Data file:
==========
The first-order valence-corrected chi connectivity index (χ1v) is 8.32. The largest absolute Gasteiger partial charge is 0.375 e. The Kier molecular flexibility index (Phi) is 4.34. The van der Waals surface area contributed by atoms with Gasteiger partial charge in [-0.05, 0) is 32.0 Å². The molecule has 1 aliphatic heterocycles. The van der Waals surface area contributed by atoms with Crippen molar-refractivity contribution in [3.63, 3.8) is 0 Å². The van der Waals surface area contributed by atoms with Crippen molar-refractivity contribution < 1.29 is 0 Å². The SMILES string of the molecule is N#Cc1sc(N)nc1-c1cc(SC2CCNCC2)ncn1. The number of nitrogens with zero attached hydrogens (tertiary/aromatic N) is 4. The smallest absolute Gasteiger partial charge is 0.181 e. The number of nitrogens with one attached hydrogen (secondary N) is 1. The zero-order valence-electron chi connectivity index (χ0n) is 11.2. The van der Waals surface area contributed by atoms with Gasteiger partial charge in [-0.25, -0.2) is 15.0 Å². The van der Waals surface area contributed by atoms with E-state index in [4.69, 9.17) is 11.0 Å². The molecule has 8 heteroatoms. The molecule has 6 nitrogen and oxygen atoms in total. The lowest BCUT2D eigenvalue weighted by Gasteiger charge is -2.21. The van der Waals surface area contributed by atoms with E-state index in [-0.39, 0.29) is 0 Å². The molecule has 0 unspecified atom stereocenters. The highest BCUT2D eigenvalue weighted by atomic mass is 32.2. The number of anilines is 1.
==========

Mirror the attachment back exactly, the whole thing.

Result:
The first-order valence-corrected chi connectivity index (χ1v) is 8.32. The largest absolute Gasteiger partial charge is 0.375 e. The Kier molecular flexibility index (Phi) is 4.34. The van der Waals surface area contributed by atoms with Gasteiger partial charge in [-0.05, 0) is 32.0 Å². The molecule has 1 aliphatic heterocycles. The van der Waals surface area contributed by atoms with Crippen molar-refractivity contribution in [3.63, 3.8) is 0 Å². The van der Waals surface area contributed by atoms with Crippen molar-refractivity contribution < 1.29 is 0 Å². The SMILES string of the molecule is N#Cc1sc(N)nc1-c1cc(SC2CCNCC2)ncn1. The number of nitrogens with zero attached hydrogens (tertiary/aromatic N) is 4. The smallest absolute Gasteiger partial charge is 0.181 e. The number of nitrogens with one attached hydrogen (secondary N) is 1. The zero-order valence-electron chi connectivity index (χ0n) is 11.2. The van der Waals surface area contributed by atoms with Gasteiger partial charge in [-0.25, -0.2) is 15.0 Å². The van der Waals surface area contributed by atoms with E-state index in [4.69, 9.17) is 11.0 Å². The molecule has 8 heteroatoms. The molecule has 6 nitrogen and oxygen atoms in total. The lowest BCUT2D eigenvalue weighted by Gasteiger charge is -2.21. The van der Waals surface area contributed by atoms with E-state index in [-0.39, 0.29) is 0 Å². The molecule has 0 unspecified atom stereocenters. The highest BCUT2D eigenvalue weighted by atomic mass is 32.2. The number of anilines is 1.